It was seven minutes to midnight when the Atlanta Braves won the
1992 National League pennant. Seven minutes to midnight in the
seventh game of the League Championship Series when--
abra-Cabrera!-- history got a new hero, his surname Spanish for
"one who tends goats."
Andy Van Slyke of the Pittsburgh Pirates fell supine in
centerfield at seven minutes to midnight, as if shot dead. The
wife of Brave president Stan Kasten blacked out in her seat at
Atlanta-Fulton County Stadium, recalling later only the thock!
of bat hitting ball.
Seven minutes to midnight, and soon Brave centerfielder Otis
Nixon would be in the clubhouse, pointing through a wall toward
the still-lit field. "They said 1991 was the Miracle Season,"
said Nixon, referring to the Braves' worst-to-first pennant run
the year before. "It wasn't a miracle compared to that. Frankie
Cabrera, who hasn't played all year, steps up and does that?"
The 89th World Series opened in Atlanta because of what had
happened at seven minutes to midnight three evenings earlier.
Francisco Cabrera--a 26-year-old Dominican who had been called
up to the Braves from Triple A Richmond on Aug. 31, who had had
10 at bats in the big leagues that season--won the NLCS for the
Braves with a two-out, two-run pinch single in the bottom of the
ninth inning of the seventh game, at 11:53 on a warm Wednesday
night. Who could have imagined this?
October 31, 1995
"I could," Cabrera said afterward. "I imagine a lot. I dream a
lot: Man, someday I be the hero who hits the home run to win the
game. Then I be in all the papers. But I never get the chance."
Cabrera's knock sent general manager John Schuerholz charging
into the home clubhouse as if through swinging saloon doors.
"Was that the greatest ever in the history of the world, right
there?" shouted Schuerholz without specifying the greatest what.
No need to.
Said Brave righthander John Smoltz, who started the game and was
named Most Valuable Player of the series, "This has to be the
greatest seventh game of a playoff ever."
This is how the greatest-ever seventh game approached its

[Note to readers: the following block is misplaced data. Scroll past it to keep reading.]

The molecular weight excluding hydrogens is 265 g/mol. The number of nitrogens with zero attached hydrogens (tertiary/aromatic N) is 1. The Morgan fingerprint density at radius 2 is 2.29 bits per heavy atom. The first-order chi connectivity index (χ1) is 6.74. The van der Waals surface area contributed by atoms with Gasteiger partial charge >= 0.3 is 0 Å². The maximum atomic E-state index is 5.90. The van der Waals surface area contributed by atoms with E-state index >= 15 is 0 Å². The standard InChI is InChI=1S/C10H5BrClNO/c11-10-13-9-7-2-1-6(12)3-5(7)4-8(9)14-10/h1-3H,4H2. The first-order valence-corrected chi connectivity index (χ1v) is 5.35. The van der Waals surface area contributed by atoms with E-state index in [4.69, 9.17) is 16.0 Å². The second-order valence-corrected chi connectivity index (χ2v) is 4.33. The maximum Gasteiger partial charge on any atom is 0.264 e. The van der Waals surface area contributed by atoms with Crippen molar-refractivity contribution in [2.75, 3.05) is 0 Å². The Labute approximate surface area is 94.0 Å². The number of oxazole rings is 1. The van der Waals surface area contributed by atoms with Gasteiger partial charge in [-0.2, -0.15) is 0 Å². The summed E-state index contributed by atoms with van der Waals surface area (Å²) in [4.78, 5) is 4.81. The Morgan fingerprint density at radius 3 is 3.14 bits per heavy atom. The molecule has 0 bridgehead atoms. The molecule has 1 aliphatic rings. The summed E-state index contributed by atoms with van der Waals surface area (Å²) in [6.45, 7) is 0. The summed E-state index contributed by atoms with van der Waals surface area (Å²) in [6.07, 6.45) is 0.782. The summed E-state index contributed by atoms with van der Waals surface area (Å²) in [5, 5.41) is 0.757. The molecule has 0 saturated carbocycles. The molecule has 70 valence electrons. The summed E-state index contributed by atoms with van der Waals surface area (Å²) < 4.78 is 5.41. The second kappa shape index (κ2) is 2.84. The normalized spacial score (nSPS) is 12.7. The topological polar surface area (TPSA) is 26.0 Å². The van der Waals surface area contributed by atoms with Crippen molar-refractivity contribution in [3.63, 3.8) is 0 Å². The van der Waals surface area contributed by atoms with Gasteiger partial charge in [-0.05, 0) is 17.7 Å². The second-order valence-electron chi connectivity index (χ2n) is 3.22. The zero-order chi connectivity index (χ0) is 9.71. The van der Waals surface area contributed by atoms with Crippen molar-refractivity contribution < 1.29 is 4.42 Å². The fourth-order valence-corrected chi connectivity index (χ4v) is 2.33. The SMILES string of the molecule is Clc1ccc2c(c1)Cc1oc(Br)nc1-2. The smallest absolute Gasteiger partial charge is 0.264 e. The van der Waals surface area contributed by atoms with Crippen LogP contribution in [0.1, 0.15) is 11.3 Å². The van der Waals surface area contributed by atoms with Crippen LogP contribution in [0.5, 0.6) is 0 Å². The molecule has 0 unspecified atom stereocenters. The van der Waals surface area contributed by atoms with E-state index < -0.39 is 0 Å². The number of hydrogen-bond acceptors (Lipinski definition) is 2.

greatest-ever end: With Pittsburgh up 2-0 in the bottom of the
ninth, Atlanta third baseman Terry Pendleton doubled two feet
fair to the corner in right. Then David Justice hit a ball at
second baseman Jose Lind, who had had six errors all season but
booted this simple grounder. Though Lind stopped the ball from
going through, he couldn't make a play on Justice. Sid Bream
then walked on four pitches, and the bases were juiced, and
nobody was out, and that was all for Pirate starter Doug Drabek.
Cabrera was jumping up and down so hard in the dugout that he
banged his head on the concrete ceiling. Up came Ron Gant
against Pittsburgh reliever Stan Belinda, and he hit a bolt to
leftfield that Barry Bonds caught in front of the 330 sign.
Pendleton scored from third.
First and second, one out, the Braves trailing by a run, and
catcher Damon Berryhill walked to load the bases again. As pinch
hitter Brian Hunter walked to the plate, Atlanta batting coach
Clarence Jones informed Cabrera that he would hit next--if the
game wasn't over by then. Pendleton didn't know why, but he
helpfully told Cabrera anyway, "Hit the ball over the shortstop."
Hunter popped out to Lind. Cabrera stepped in. Belinda
delivered. "First pitch," said Cabrera, "is slider." It missed.
"Next pitch, fastball high. He needs a strike now. He don't want
The 2-0 pitch was a fastball that Cabrera sent screaming into
the seats down the leftfield line. "Hard fly ball," he said.
"But foul. Now I have one strike. I got the green light."
Hit the ball over the shortstop. Said Cabrera, "I remember that."
The 2-1 fastball was up but over the plate. Cabrera was hacking.
He drove the ball over shortstop Jay Bell. Justice scored to tie
the game, and Bream was waved around behind him: Sid Bream,
slower than bread mold, as they say. Bonds threw the ball on a
line maybe six feet inside the third base line, and catcher Mike
LaValliere made a sweep tag as Bream slid, and it was too close
to call with the naked eye. Home plate umpire Randy Marsh called
it anyway, and he was right: Safe!
All hell broke loose. Mounted police instantly spilled from
openings in the walls down both foul lines. Radio announcer Skip
Caray was shouting into his mike, "Braves win! Braves win!
Braves win! Braves win!"
Said Gant in the tumultuous Atlanta clubhouse: "Unbelievable."
That single word would resonate again 10 days later, after the
Toronto Blue Jays beat the Braves in the sixth and final game of
the 89th World Series. Four of those six games were decided by a
single run. Three of them were won in the victors' final at bat.
The Braves were reduced to their final strike in the bottom of
the ninth inning of Game 6 before implausibly scoring a run to
extend one of history's most extraordinary World Series games to
With two out and two on in the top of the 11th, Toronto's
41-year-old Dave Winfield drove a 3-2 changeup from Charlie
Leibrandt down the leftfield line to score two runs. That was
one more than the Braves--the Mylanta Braves--would score in the
bottom of the 11th. So Winfield's double forged what would be a
Just a year after Atlanta had lost to the Minnesota Twins in a
once-in-a-millennium World Series, the Braves and the Jays had
begotten another far-fetched Fall Classic. "This matches up with
last year's Series," Toronto relief pitcher Tom Henke said in
the winners' clubhouse. "And last year's was great."
"Several years from now," said losing pitcher Leibrandt in the
near silence of the Brave clubhouse well past midnight, "it will
be nice just to have played in this game." Sadly for Leibrandt,
he could have said the same thing the previous October, when he
surrendered a game-winning home run to the Twins' Kirby Puckett